Blinkers work with some horses but they are no way to run a business.  Take the blinkers off and the U.S. has a lot going for it:

First, it is not as if the U.S. economy has not come back from big trouble before. Examples abound such as after the Civil War, after the financial panic of 1907, after the Great Depression, and after World War II.  America gets mightily distracted from time to time and is certainly prone to procrastination and denial but their North Star is that they are the number-one economy in the world and there is no quit in them.

America has an astonishing capacity to focus when their back is to the wall and today certainly qualifies as one of those times.  Those who would count America out should reflect on a controversial quote attributed to the Japanese admiral who planned and led the attack on Pearl Harbor in 1941, Istook Imamate, “I fear all we have done is to awaken a sleeping giant and fill him with a terrible resolve.”  Today’s America is now awake and resolved. and the challenge is nothing short of the place of the American economy in the world.

Second, at about 15 trillion dollars, the U.S. economy is massive, and with mass comes momentum.  Even with its current problems, the sheer momentum of the U.S. economy gives it the time to sort itself out that no one else has.

Third, the strength of an economy is as much a relative concept as an absolute concept.  Absolutely, the U.S. has big problems but relative to others, the picture changes.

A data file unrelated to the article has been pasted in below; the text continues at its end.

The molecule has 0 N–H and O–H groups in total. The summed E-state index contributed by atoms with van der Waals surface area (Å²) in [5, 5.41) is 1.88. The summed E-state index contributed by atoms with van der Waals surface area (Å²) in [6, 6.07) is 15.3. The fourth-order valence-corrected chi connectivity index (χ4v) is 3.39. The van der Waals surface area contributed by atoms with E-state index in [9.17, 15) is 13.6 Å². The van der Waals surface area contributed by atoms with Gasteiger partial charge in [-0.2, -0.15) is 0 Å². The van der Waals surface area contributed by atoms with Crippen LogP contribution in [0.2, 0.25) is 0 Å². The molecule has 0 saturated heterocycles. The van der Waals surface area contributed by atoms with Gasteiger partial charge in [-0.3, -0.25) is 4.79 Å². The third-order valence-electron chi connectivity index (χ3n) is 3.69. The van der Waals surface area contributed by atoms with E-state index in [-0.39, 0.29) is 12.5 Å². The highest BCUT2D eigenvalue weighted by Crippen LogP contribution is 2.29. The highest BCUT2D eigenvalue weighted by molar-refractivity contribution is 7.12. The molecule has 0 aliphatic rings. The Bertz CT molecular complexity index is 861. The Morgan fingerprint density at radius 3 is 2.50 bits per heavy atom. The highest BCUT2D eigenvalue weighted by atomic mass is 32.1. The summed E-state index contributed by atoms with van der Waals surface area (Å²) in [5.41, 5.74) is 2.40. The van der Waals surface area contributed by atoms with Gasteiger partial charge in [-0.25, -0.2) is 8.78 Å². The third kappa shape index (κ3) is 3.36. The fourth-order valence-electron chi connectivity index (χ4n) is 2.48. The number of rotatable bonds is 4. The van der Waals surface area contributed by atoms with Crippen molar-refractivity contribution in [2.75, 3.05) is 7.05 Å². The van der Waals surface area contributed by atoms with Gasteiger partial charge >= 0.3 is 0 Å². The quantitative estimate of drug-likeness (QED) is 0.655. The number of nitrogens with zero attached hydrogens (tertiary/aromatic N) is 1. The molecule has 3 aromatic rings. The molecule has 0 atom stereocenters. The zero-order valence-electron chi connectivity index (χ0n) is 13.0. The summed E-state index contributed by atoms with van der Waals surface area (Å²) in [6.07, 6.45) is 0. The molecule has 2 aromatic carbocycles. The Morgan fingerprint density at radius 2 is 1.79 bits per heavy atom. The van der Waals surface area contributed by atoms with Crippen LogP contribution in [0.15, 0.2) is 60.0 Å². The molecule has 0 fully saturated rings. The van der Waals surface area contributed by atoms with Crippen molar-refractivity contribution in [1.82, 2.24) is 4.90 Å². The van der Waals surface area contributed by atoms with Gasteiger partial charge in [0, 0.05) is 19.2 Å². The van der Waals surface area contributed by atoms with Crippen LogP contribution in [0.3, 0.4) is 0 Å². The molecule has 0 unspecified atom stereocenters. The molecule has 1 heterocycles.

Among major developed economies, Canada, Australia and Germany certainly look better at the moment than the United States. But, much of the rest of Europe, the UK and Japan put America in a different light.  Among the emerging economies, China, India and Brazil are hot, but sustaining their growth over the next 20 years is going to be much tougher than getting it going over the last 20 years.

Bear in mind that a lot of emerging-economy growth has come from a U.S. willing to run huge current account deficits to buy emerging country goods, a U.S. willing to give emerging countries access to their import market and a U.S. willing to give the world a hard currency on which to base trade.  If the U.S. is in permanent decline, why does the world head for the U.S. dollar and U.S. Treasury securities whenever there is a crisis?

Fourth, many of the problems the U.S. faces are a result of far too much government and household debt.  The process of reducing debt by paying it off is called deleveraging and deleveraging from high levels is always traumatic for the economy involved.  It is a mistake to equate permanent U.S. decline with the predictable difficulties of deleveraging.

It is also important to note that U.S. government debt is denominated in U.S. dollars.  There are grim inflationary implications attached, but when your debts are in the currency you print, it takes the issue of insolvency off the table and buys time.